Salisbury Nerve Agent Attack Reveals $70 Million Pentagon Program At Porton Down

Signs prohibiting access near to the Porton Down Defence Science and Technology Laboratory, near Salisbury, Britain, March 19, 2018. © Peter Nicholls / Reuters

Dilyana Gaytandzhieva is a Bulgarian investigative journalist and Middle East Correspondent. Over the last two years she has published a series of revealing reports on weapons smuggling. Two months ago South Front published her investigation into the Pentagon bio laboratories in 25 countries across the world. Her current report provides an overview of the Pentagon-funded experiments at the secretive UK military laboratory Porton Down near Salisbury, where an ex-Russian spy and his daughter were allegedly poisoned with a nerve agent.

By Dilyana Gaytandzhieva exclusively for SouthFront

Twitter/@dgaytandzhieva

The Pentagon has spent at least $70 million on military experiments involving tests with deadly viruses and chemical agents at Porton Down – the UK military laboratory near the city of Salisbury. The secretive biological and chemical research facility is located just 13 km from where on 4th  March  former Russian spy Sergei Skripal and his daughter Yulia were found slumped on a bench following an alleged Novichok nerve agent poisoning.

Salisbury Nerve Agent Attack Reveals $70 Million Pentagon Program At Porton DownSalisbury Nerve Agent Attack Reveals $70 Million Pentagon Program At Porton Down

The Porton Down Lab is located just 13 km from the site where Sergei Skripal and his daughter were found and from where they were rushed to hospital.

Information obtained from the US federal contracts registry reveals that the Pentagon’s Defense Threat Reduction Agency (DTRA) has funded a number of military projects performed at the UK Defence Science and Technology Laboratory (DSTL), or Porton Down, over the last decade. Among them: experimental respiratory infection of non-human primates (marmosets) with Anthrax, Ebola virus, Marburg virus, Venezuelan equine encephalitis virus, Western equine encephalitis virus, and Eastern equine encephalitis virus. The US Defense Threat Reduction Agency (DTRA) has also funded experiments on animals which were exposed to chemical agents such as Sulfur Mustard and Phosgene gas. Phosgene gas was used as a chemical weapon during World War I where it was responsible for about 85 % of the 100,000 deaths caused by chemical weapons.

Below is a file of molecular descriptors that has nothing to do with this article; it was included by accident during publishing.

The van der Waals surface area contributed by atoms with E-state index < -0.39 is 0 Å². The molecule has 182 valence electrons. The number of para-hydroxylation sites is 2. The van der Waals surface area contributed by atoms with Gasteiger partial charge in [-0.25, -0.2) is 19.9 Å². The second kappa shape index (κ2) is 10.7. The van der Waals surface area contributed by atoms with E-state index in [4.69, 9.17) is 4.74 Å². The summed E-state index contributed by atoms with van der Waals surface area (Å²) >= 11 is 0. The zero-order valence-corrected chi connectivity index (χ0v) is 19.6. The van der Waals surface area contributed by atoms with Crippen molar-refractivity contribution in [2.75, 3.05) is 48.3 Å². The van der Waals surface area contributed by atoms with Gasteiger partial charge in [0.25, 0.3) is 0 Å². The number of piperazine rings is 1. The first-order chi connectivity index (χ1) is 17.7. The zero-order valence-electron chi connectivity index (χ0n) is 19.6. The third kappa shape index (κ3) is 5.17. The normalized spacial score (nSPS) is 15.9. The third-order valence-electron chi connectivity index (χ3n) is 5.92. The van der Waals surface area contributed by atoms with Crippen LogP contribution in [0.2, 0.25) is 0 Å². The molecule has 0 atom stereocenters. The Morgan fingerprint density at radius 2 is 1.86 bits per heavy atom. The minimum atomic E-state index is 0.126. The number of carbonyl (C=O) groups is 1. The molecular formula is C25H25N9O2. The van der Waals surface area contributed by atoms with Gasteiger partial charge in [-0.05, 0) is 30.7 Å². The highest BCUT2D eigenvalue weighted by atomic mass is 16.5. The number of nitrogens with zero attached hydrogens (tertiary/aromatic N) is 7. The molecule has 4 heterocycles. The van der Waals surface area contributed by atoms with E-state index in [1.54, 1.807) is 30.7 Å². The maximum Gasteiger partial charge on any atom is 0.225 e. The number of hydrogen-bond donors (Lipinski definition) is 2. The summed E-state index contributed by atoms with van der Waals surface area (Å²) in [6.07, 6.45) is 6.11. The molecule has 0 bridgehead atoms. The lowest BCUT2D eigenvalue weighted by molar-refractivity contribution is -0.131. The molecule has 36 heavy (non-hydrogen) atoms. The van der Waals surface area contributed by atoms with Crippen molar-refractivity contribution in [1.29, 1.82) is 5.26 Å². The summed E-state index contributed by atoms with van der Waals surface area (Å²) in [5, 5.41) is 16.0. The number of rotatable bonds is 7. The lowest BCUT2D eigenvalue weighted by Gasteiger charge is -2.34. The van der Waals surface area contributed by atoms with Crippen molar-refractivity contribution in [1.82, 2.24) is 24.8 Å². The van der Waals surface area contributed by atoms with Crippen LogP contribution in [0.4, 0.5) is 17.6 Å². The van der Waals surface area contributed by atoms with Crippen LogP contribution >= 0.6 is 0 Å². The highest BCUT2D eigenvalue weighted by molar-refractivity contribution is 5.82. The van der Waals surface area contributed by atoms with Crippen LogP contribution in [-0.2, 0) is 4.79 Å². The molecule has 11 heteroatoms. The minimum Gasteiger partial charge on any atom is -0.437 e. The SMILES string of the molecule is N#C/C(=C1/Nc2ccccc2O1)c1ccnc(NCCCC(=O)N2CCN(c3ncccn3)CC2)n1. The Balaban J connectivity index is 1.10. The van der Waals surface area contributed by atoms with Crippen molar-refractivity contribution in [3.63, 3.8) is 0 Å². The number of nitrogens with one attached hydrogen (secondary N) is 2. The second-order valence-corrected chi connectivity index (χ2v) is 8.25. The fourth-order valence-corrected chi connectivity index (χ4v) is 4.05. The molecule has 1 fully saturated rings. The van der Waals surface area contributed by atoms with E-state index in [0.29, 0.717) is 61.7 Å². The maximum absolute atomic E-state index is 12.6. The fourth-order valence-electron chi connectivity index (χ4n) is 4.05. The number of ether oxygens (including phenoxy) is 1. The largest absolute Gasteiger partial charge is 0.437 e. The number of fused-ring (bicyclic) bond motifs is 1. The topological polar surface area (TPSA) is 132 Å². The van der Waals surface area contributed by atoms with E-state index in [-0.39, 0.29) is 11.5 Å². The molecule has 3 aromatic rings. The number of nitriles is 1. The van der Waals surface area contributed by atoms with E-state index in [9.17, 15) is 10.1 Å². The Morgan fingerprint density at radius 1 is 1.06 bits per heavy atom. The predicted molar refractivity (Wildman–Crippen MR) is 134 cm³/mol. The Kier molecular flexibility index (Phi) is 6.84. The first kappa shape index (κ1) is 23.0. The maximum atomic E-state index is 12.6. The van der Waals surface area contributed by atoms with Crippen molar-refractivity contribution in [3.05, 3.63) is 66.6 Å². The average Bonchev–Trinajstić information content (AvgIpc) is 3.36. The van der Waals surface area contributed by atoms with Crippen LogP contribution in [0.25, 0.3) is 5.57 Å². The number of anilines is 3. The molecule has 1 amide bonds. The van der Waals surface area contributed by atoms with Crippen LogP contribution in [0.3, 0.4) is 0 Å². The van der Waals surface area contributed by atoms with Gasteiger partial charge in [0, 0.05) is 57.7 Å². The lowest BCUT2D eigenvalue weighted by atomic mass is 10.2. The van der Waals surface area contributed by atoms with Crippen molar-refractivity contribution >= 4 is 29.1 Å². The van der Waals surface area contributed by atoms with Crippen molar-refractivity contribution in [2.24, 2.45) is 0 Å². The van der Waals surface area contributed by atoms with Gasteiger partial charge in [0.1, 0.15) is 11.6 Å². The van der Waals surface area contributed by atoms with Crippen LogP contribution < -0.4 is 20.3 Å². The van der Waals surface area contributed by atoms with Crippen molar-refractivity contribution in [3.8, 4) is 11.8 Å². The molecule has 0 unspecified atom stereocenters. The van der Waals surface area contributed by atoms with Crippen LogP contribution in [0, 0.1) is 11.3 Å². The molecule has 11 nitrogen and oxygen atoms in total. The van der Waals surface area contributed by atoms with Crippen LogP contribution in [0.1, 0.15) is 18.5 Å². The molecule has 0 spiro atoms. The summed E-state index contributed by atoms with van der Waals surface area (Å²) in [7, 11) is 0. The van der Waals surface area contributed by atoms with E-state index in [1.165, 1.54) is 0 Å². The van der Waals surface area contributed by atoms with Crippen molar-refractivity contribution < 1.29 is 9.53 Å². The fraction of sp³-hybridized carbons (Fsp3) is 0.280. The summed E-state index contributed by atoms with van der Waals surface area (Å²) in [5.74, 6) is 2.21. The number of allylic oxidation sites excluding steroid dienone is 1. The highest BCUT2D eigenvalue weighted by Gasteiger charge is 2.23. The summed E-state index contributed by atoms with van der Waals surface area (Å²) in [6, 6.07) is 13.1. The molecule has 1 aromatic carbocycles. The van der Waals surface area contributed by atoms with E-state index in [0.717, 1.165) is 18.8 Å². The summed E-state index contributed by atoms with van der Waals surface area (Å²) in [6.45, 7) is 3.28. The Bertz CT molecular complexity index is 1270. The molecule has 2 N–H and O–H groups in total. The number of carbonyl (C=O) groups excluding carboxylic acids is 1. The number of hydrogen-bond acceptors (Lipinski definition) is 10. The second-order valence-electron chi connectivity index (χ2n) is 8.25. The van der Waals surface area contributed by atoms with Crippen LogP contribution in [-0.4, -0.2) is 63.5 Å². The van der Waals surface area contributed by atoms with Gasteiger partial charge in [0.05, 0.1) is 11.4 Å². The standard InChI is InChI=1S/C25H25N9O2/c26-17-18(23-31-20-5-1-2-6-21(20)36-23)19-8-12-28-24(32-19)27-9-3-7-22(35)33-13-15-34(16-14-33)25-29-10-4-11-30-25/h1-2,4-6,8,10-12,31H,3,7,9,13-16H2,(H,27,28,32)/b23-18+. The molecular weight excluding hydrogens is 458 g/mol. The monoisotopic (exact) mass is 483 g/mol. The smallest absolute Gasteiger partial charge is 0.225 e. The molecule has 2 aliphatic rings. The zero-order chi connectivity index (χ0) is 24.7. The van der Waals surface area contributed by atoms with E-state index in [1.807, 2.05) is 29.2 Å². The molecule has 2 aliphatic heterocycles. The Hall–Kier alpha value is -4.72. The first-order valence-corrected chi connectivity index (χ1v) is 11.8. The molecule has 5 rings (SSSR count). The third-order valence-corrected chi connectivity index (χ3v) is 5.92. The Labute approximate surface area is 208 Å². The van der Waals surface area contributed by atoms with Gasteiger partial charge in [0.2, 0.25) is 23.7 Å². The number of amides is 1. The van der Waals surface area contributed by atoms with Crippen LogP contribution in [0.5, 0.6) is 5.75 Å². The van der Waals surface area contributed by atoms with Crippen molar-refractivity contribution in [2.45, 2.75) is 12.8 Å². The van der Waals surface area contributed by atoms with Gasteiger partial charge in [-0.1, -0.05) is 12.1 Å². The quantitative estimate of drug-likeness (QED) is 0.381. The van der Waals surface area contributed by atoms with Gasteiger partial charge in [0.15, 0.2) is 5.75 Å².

DTRA has also been granted full access to DSTL scientific and technical capabilities, and test data under a 2011 contract for the collaboration and exchange of scientific and technical capabilities with the UK Ministry of Defence.

At least 122,000 animals used for military chemical and biological experiments at Porton Down

Animal experiments are classified as confidential in the UK. Under section 24 of the Animals (Scientific Procedures) Act 1986, it is a criminal offence to disclose certain information about animal experiments in the UK.

Data obtained via the Freedom of Information Act though gives an idea of the dimensions of military chemical and biological experiments carried out at Porton Down. A total of 122,050 animals have been exposed to deadly pathogens, chemicals and incurable diseases over the last decade (2005-2016).

Salisbury Nerve Agent Attack Reveals $70 Million Pentagon Program At Porton Down

Monkeys being used in warfare agent testing at Porton Down in the past

Animals used include mice, guinea pigs, rats, pigs, ferrets, sheep, and non-human primates. Some of the deadly experiments have been sponsored by the Pentagon under contracts between DSTL and DTRA. Scientists at Porton Down have infected, or poisoned, animals in order to measure time to death and lethal dose of exposure. In practice, the possible use of the researched virus/chemical gas as a weapon.

Salisbury Nerve Agent Attack Reveals $70 Million Pentagon Program At Porton Down

Marmoset monkeys are experimentally infected at Porton Down with Ebola, Anthrax, Marburg Virus and other deadly pathogens. Scientists measure time to death and lethal dose of exposure to the bio agent. Photo credit: Vic Pigula

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